They just left Weavers Hill alone along with the 15 or so senior tenants that beat Antares. There was a rumor that it was for sale, but that was knocked down by Marsal and Alvarez, the bankruptcy trustee charged with disposing of Lehman assets. They will probably begin the cleanup to Weavers Hill soon, then when it is finished they will try to sell $2 million condominiums, because there is no other logical way it makes sense to pour another $50 million into something that has already lost $360 million. Yes, between the purchase, the fees, the construction, the marketing, the lawyers, the new operators with their construction, marketing, fees and lawyers $360 million has been poured into those two projects.
I’m not the real estate whiz that Frank is but if those condos ever sell for anything close to $2 million, I’ll give up the practice and go back to lawyering, a horrible fate indeed.
So says this article but, if you wade through it, it seems that vacant retail stores in January and February are common out there and no one worries until March. It’s not March, so why this story? Anyway, someone’s nervous out there.
Speaking of retail, I spoke with a friend who should know and she tells me that Saks in Greenwich isn’t leaving. We’ve had readers weighing in on whether Saks is breaking its lease and pulling up stakes – according to what I hear, it’s not. I’m no customer of that place (except when its wares show up at the Greenwich Hospital Thrift Shoppe) but a healthy Greenwich Avenue is a good thing for everyone.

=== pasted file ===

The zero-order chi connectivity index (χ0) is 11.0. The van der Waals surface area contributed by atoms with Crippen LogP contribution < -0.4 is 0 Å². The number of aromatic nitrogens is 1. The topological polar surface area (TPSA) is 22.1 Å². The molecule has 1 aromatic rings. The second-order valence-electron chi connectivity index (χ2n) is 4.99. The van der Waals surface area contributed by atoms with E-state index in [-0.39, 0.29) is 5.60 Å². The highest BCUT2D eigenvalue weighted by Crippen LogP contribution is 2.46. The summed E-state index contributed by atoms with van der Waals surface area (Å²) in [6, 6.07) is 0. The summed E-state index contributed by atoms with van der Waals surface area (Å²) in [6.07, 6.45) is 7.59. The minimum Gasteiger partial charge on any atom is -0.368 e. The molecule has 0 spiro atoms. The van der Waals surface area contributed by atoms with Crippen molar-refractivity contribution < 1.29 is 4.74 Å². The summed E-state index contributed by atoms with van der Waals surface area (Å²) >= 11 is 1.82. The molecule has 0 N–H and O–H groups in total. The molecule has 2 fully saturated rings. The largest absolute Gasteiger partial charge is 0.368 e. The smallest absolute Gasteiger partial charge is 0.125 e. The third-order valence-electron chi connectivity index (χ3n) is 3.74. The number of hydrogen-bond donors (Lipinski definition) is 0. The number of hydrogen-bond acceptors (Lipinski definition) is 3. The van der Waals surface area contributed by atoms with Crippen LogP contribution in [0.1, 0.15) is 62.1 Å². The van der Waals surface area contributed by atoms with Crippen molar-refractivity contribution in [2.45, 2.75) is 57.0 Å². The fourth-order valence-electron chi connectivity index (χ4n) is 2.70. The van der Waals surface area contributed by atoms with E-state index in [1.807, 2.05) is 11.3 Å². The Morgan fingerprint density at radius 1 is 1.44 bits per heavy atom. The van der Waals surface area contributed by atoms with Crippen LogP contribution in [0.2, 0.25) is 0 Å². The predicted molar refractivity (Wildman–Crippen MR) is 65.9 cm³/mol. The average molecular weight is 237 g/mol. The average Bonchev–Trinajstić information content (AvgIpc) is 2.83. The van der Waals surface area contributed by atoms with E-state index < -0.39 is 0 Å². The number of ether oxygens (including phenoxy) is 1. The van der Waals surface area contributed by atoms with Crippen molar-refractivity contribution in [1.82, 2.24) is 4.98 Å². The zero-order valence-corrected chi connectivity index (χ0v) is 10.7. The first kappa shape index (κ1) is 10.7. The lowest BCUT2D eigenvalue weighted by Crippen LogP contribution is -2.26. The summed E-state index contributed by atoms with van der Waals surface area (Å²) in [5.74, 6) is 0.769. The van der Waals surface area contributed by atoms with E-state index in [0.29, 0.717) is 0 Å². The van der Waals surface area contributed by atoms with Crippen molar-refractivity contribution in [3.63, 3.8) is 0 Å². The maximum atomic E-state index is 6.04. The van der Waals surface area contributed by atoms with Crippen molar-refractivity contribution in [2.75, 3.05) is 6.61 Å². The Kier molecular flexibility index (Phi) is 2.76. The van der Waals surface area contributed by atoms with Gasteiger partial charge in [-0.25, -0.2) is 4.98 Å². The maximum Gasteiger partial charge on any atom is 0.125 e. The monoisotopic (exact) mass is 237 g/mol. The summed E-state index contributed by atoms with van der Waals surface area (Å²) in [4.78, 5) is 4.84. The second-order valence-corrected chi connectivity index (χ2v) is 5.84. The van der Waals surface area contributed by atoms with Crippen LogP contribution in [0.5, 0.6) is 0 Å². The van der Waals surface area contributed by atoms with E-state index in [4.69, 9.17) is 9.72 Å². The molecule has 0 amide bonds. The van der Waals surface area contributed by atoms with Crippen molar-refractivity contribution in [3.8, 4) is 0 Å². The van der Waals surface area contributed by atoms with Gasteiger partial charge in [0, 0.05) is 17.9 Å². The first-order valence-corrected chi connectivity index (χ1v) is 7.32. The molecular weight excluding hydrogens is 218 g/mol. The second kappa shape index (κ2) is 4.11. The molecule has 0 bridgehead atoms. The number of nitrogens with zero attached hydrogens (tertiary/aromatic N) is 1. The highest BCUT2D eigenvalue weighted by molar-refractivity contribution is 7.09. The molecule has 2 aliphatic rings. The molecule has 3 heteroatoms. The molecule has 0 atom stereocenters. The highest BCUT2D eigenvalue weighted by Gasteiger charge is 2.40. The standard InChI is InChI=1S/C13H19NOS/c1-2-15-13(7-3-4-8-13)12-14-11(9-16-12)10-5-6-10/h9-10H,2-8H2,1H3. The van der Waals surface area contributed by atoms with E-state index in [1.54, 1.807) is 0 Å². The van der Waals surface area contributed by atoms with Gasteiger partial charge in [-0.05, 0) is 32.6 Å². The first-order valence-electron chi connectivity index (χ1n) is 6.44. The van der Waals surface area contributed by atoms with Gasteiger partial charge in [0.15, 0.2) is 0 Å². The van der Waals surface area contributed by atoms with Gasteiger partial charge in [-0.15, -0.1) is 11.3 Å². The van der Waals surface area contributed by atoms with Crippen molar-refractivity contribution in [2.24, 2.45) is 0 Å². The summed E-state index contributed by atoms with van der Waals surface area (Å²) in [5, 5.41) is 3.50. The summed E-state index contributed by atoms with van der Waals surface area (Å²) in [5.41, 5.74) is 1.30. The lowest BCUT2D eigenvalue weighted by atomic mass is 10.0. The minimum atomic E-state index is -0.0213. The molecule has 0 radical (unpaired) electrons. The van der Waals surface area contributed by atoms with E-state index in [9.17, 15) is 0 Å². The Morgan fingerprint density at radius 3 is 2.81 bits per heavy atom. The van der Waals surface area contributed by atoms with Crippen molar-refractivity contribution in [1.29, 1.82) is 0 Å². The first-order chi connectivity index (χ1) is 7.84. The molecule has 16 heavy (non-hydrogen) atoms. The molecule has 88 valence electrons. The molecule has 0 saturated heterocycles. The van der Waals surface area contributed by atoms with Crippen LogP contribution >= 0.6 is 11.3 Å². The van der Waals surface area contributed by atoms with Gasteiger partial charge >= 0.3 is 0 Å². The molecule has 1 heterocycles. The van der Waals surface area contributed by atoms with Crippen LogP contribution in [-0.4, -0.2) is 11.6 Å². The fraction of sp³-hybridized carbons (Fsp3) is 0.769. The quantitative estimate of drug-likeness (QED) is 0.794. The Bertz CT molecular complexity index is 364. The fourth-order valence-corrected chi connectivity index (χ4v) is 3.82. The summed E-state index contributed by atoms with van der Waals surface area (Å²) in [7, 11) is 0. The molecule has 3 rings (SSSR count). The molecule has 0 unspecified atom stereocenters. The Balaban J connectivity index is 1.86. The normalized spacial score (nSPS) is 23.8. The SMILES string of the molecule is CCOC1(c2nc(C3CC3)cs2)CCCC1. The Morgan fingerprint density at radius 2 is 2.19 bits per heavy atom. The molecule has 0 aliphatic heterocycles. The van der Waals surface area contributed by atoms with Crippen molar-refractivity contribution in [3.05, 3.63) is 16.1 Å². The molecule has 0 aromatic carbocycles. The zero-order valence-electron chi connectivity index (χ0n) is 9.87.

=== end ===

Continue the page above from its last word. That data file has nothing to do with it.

Feeder funds like Walter Noel’s Fairfield Greenwich Group lost billions of dollars with Bernie Madoff and not surprisingly, their clients would like their money back. FGG alone is on the hook, perhaps, for $7.5 billion and no amount of real estate appreciation in either Greenwich or Mustique (or Southampton or Manhattan) will permit enough cash to be squeezed from the Noel real estate holdings to make people whole.
But the Wall Street Journal reports today that a number of accounting and legal experts see liability on the part of the feeder funds’ auditors to at least support actionable claims of negligence. I don’t know if the accounting firms’ insurers have anything left after paying off Enron claims but if they do, maybe Walt’s friends will forgive him and at least let him play the back nine at the Club, out of sight.